Holy Fact, Holy Fiction
Abrams, Rebecca, New Statesman (1996)
The Liars' Gospel
Viking, 272pp, [pounds sterling]12.99
Ever since I was a child, I've been fascinated by novels about biblical figures in which the boundary between fact and fiction, always the thorn in historical fiction's side, is especially ambiguous. David Maine took on Noah in his novel The Flood, then Cain and Abel in Fallen, working the sparse details of the known stories into richly imagined domestic dramas. In Only Human, Jenny Dish recast the story of Abraham and Sarah as a love triangle, with God the arrogant, petulant and gloriously narcissistic third party. Diski and Maine deploy humour to explore the relationship between the human and the divine to great effect. Comedy is the dominant key for these retellings but it's comedy shot through with something much darker.
Now Naomi Alderman enters the fray with The Liars' Gospel, a novel that circles around the elusive historical character of Jesus. She is by no means the first. Norman Mailer's The Gospel According to the Son put the familiar story into Jesus's voice to interrogate the New Testament versions. Philip Pullman's The Good Man Jesus and the Scoundrel Christ attempted to extricate the human Jesus from the Messiah his disciples made of him. Others, from Thomas Jefferson to Stephen Mitchell, have likewise attempted to distil the teachings of the itinerant preacher Jesus from the overwritings of the early Christians.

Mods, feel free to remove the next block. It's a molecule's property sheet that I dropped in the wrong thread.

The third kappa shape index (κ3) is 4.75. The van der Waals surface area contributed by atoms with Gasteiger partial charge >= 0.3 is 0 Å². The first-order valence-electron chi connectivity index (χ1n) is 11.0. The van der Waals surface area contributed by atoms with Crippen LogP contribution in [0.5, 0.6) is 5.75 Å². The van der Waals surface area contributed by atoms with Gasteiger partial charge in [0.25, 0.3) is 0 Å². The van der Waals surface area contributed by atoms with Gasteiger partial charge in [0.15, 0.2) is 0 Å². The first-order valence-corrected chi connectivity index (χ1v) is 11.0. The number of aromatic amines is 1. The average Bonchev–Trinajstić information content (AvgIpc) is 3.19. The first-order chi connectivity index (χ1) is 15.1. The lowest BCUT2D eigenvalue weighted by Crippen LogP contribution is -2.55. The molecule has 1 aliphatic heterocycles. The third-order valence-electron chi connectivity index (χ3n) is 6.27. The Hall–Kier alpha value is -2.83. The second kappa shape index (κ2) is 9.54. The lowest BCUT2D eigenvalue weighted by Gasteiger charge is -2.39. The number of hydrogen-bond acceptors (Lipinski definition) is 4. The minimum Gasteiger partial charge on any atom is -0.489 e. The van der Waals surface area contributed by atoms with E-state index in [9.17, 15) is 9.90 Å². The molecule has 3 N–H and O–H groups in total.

Alderman, however, is doing something rather different. While The Liars' Gospel shares a central preoccupation with the nature of truth and the inherent slipperiness of words and memories, it roots its characters firmly and vividly in their historical and political context. You can see, hear, smell and taste first-century Judaea on every one of its pages. Alderman, whose previous two novels were concerned with contemporary Judaism, here succeeds magnificently in re-Judaising a story set 2,000 years in the past.
Jesus, Mary and the others are given back their Jewish names: Yehoshuah, Miryam, Iehuda. Yehoshuah/Jesus is one of numerous preacher-healers roaming Judaea. Pilate is one beleaguered and incompetent local ruler among many and answerable to his bosses back in Rome in what was then a relative backwater in the vast sprawl of the Roman empire. Religions existed cheek by jowl and had as much to do with power as with belief--then as now.
Violence was endemic. If you think things are bad in Syria today, compare it with living in Jerusalem circa 30AD. Civilian massacres were routine, bloodshed common, deadly skirmishes between rebels and rulers commonplace. …